Ever found a book where it seems no matter what happens you just never have enough money, or time to buy or read it? Thrall was one of those books for me. It wasn't until Context 24, a small convention held in Columbus, Ohio each year, that I had the opportunity to grab a copy. Through conversations with the awesome Stephen Zimmer, an author notable for both his epic fantasy series and urban fantasy series both published through Seventh Star Press, I expressed my interest in Thrall, to which he responded by giving me a copy to review. To Stephen I say: thank you good sir!

With Thrall Steven Shrewsbury introduces a new hero; an aging warrior who has lived for centuries battling the monstrosities of legend and lore. Set in an age when the Nephilum walk the earth, demonic forces hunger to be unleashed, and dragons -- both living and dead -- still set claim to the skies. His name is Gorias La Gaul, and he's on a journey to find one of his own blood, a young man who is caught in the embrace of necromancy. And on his journey Gorias' will encounter things both living and dead. Familiar enemies and new foes alike.

For Gorias La Gaul, Deliverance Will Come...

One of the things that I found most fascinating with the yarn that Shrewsbury has managed to weave within the pages of Thrall is the main character: Gorias La Gaul. A man near the end of his extremely long life, he has seen and done things that most have long since filed away in the annals of history. Though he is a legend and a myth on the lips of many, he is nothing more than a man to those that know him. And a flawed man at that.

For the most part I enjoyed the story of Gorias La Gaul, although I found some of the names, places, and creatures to be quiet contrived, as if Shrewsbury ripped a page out of a Dungeons and Dragons campaign. However, Shrewsbury does a fine job of executing the story, and making it believable enough to grab the readers attention.

If you're not one for novels with a large cast of characters, then Thrall might not be for you. Throughout the course of the novel the reader is introduced to many characters that share a history with La Gaul. And although Shrewsbury takes the time to fill in the reader as to how the hero of the story knows the individuals, after a while the constant feeding of information becomes tedious and lessens interest. Whether Shrewsbury meant to do this or not -- possibly setting Thrall up to be the conclusion to a longer story arc, (think David Gemmell's Druss the Legend series) -- it just didn't work for me. However, if you're a fan of tome-length tales of sword & sorcery, and are looking for something as deep and rich in world and character, but smaller in length, this might just be the novel for you!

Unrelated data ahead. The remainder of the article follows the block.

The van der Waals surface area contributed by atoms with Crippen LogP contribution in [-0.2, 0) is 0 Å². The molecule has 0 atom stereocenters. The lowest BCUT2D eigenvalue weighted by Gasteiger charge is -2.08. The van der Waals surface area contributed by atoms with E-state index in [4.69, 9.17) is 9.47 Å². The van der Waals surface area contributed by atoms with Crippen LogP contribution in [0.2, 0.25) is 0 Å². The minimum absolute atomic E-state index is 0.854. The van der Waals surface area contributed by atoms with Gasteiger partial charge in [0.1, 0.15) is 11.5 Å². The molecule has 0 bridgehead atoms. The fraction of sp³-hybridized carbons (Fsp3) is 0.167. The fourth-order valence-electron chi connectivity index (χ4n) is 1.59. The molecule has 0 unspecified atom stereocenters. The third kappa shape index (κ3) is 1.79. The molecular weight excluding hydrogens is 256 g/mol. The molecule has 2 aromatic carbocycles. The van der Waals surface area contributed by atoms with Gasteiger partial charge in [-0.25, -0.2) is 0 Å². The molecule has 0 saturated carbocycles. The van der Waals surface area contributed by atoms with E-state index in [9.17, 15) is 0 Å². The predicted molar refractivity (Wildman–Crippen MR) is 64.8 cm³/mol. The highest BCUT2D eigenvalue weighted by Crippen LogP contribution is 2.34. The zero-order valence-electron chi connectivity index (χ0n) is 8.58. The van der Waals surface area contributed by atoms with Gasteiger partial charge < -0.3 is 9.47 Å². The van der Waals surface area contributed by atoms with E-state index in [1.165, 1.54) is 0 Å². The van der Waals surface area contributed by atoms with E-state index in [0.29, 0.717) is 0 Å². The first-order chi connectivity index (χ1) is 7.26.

With Thrall, Steven Shrewsbury has found a way to blend sword and sorcery, the occult, incredible monsters, and biblical beings into a tale set in antediluvian times, all the while channeling David Gemmell and Robert E. Howard. Remarkable!That's why I'm giving Thrall 7.0 out of 10 TARDISes. If you like the works of Robert E. Howard, or David Gemmell, and you're looking for a non-stop, action packed novel, then Thrall is the book for you!


Saturday, October 15, 2011

Dead of Night Book Review

Title: Dead of Night
Author: Jonathan Maberry
Publisher: St. Martin's Griffin
Pages: 368
ISBN: 9780312552190

For the last few years I've been hearing nothing but great things about Jonathan Maberry and his works, specifically his Joe Ledger novels (Patient Zero, The Dragon Factory, King of Plagues), and his recent foray into young adult fiction with his Benny Imura novels (Rot & Ruin, Dust & Decay), I was more than eager to jump on the chance to review one of his stand alone novels (thanks to the kind folks at St. Martin's Griffin, and of course Janathan Maberry). Most of the time I like to read shorter fiction of new authors before I dive into some of their bigger bodies of work, but with Dead of Night, I couldn't resist.